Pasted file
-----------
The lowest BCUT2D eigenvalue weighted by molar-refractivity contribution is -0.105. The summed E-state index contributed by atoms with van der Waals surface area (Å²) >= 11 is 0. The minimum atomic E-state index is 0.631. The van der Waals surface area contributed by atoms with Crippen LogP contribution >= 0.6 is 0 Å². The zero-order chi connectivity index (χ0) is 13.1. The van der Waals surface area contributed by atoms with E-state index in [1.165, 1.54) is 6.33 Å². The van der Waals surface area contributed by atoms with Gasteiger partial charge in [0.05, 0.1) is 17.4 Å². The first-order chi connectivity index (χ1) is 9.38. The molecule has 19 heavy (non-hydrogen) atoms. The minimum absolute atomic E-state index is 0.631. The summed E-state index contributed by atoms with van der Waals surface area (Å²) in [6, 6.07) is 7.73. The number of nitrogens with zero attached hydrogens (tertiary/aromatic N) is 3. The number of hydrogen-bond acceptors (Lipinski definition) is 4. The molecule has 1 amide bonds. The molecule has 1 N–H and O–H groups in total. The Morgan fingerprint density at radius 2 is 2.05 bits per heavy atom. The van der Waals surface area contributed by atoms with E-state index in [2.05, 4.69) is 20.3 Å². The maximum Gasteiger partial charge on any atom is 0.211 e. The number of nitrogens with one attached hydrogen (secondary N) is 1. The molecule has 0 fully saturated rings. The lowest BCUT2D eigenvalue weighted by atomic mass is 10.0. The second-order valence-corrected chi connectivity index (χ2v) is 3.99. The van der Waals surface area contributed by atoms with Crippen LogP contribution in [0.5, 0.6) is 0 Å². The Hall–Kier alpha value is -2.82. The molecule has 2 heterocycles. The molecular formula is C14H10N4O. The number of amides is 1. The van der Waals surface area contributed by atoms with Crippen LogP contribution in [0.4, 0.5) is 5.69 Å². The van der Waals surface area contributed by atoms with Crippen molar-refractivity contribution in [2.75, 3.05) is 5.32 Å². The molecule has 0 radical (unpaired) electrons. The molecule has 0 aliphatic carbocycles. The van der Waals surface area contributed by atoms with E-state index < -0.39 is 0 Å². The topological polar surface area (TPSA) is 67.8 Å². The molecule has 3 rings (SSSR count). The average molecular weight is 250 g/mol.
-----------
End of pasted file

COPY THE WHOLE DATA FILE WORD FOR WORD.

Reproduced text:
The lowest BCUT2D eigenvalue weighted by molar-refractivity contribution is -0.105. The summed E-state index contributed by atoms with van der Waals surface area (Å²) >= 11 is 0. The minimum atomic E-state index is 0.631. The van der Waals surface area contributed by atoms with Crippen LogP contribution >= 0.6 is 0 Å². The zero-order chi connectivity index (χ0) is 13.1. The van der Waals surface area contributed by atoms with E-state index in [1.165, 1.54) is 6.33 Å². The van der Waals surface area contributed by atoms with Gasteiger partial charge in [0.05, 0.1) is 17.4 Å². The first-order chi connectivity index (χ1) is 9.38. The molecule has 19 heavy (non-hydrogen) atoms. The minimum absolute atomic E-state index is 0.631. The summed E-state index contributed by atoms with van der Waals surface area (Å²) in [6, 6.07) is 7.73. The number of nitrogens with zero attached hydrogens (tertiary/aromatic N) is 3. The number of hydrogen-bond acceptors (Lipinski definition) is 4. The molecule has 1 amide bonds. The molecule has 1 N–H and O–H groups in total. The Morgan fingerprint density at radius 2 is 2.05 bits per heavy atom. The van der Waals surface area contributed by atoms with E-state index in [2.05, 4.69) is 20.3 Å². The maximum Gasteiger partial charge on any atom is 0.211 e. The number of nitrogens with one attached hydrogen (secondary N) is 1. The molecule has 0 fully saturated rings. The lowest BCUT2D eigenvalue weighted by atomic mass is 10.0. The second-order valence-corrected chi connectivity index (χ2v) is 3.99. The van der Waals surface area contributed by atoms with Crippen LogP contribution in [0.5, 0.6) is 0 Å². The Hall–Kier alpha value is -2.82. The molecule has 2 heterocycles. The molecular formula is C14H10N4O. The number of amides is 1. The van der Waals surface area contributed by atoms with Crippen LogP contribution in [0.4, 0.5) is 5.69 Å². The van der Waals surface area contributed by atoms with Crippen molar-refractivity contribution in [2.75, 3.05) is 5.32 Å². The molecule has 0 radical (unpaired) electrons. The molecule has 0 aliphatic carbocycles. The van der Waals surface area contributed by atoms with E-state index < -0.39 is 0 Å². The topological polar surface area (TPSA) is 67.8 Å². The molecule has 3 rings (SSSR count). The average molecular weight is 250 g/mol.